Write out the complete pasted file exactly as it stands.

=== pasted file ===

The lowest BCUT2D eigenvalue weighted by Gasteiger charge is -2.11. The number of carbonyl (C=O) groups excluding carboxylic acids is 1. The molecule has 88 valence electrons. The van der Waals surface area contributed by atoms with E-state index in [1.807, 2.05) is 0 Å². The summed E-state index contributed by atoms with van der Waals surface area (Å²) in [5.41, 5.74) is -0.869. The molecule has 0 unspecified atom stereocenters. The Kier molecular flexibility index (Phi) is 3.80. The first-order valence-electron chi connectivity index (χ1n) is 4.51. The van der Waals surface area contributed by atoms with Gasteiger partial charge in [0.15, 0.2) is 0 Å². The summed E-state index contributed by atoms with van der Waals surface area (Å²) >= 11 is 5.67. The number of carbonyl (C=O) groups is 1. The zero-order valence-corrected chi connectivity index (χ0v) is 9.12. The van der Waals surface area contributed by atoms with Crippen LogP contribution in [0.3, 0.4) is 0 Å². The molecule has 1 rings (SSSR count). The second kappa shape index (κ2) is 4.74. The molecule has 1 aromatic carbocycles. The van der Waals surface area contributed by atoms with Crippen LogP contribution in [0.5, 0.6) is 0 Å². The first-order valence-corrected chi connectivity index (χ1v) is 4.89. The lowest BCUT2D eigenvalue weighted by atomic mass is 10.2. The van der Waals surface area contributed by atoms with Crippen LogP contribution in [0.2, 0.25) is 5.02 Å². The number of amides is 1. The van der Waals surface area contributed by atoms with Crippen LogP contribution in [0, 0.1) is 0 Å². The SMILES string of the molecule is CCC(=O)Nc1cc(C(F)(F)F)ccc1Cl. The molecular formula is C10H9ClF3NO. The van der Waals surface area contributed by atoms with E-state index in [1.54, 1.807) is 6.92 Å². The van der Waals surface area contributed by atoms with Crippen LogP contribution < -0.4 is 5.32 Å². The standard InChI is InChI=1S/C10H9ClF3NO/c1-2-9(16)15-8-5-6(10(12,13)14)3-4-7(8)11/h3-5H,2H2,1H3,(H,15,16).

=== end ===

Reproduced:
The lowest BCUT2D eigenvalue weighted by Gasteiger charge is -2.11. The number of carbonyl (C=O) groups excluding carboxylic acids is 1. The molecule has 88 valence electrons. The van der Waals surface area contributed by atoms with E-state index in [1.807, 2.05) is 0 Å². The summed E-state index contributed by atoms with van der Waals surface area (Å²) in [5.41, 5.74) is -0.869. The molecule has 0 unspecified atom stereocenters. The Kier molecular flexibility index (Phi) is 3.80. The first-order valence-electron chi connectivity index (χ1n) is 4.51. The van der Waals surface area contributed by atoms with Gasteiger partial charge in [0.15, 0.2) is 0 Å². The summed E-state index contributed by atoms with van der Waals surface area (Å²) >= 11 is 5.67. The number of carbonyl (C=O) groups is 1. The zero-order valence-corrected chi connectivity index (χ0v) is 9.12. The van der Waals surface area contributed by atoms with Crippen LogP contribution in [0.3, 0.4) is 0 Å². The molecule has 1 rings (SSSR count). The second kappa shape index (κ2) is 4.74. The molecule has 1 aromatic carbocycles. The van der Waals surface area contributed by atoms with Crippen LogP contribution in [0.5, 0.6) is 0 Å². The first-order valence-corrected chi connectivity index (χ1v) is 4.89. The lowest BCUT2D eigenvalue weighted by atomic mass is 10.2. The van der Waals surface area contributed by atoms with Crippen LogP contribution in [0.2, 0.25) is 5.02 Å². The number of amides is 1. The van der Waals surface area contributed by atoms with Crippen LogP contribution in [0, 0.1) is 0 Å². The SMILES string of the molecule is CCC(=O)Nc1cc(C(F)(F)F)ccc1Cl. The molecular formula is C10H9ClF3NO. The van der Waals surface area contributed by atoms with E-state index in [1.54, 1.807) is 6.92 Å². The van der Waals surface area contributed by atoms with Crippen LogP contribution < -0.4 is 5.32 Å². The standard InChI is InChI=1S/C10H9ClF3NO/c1-2-9(16)15-8-5-6(10(12,13)14)3-4-7(8)11/h3-5H,2H2,1H3,(H,15,16).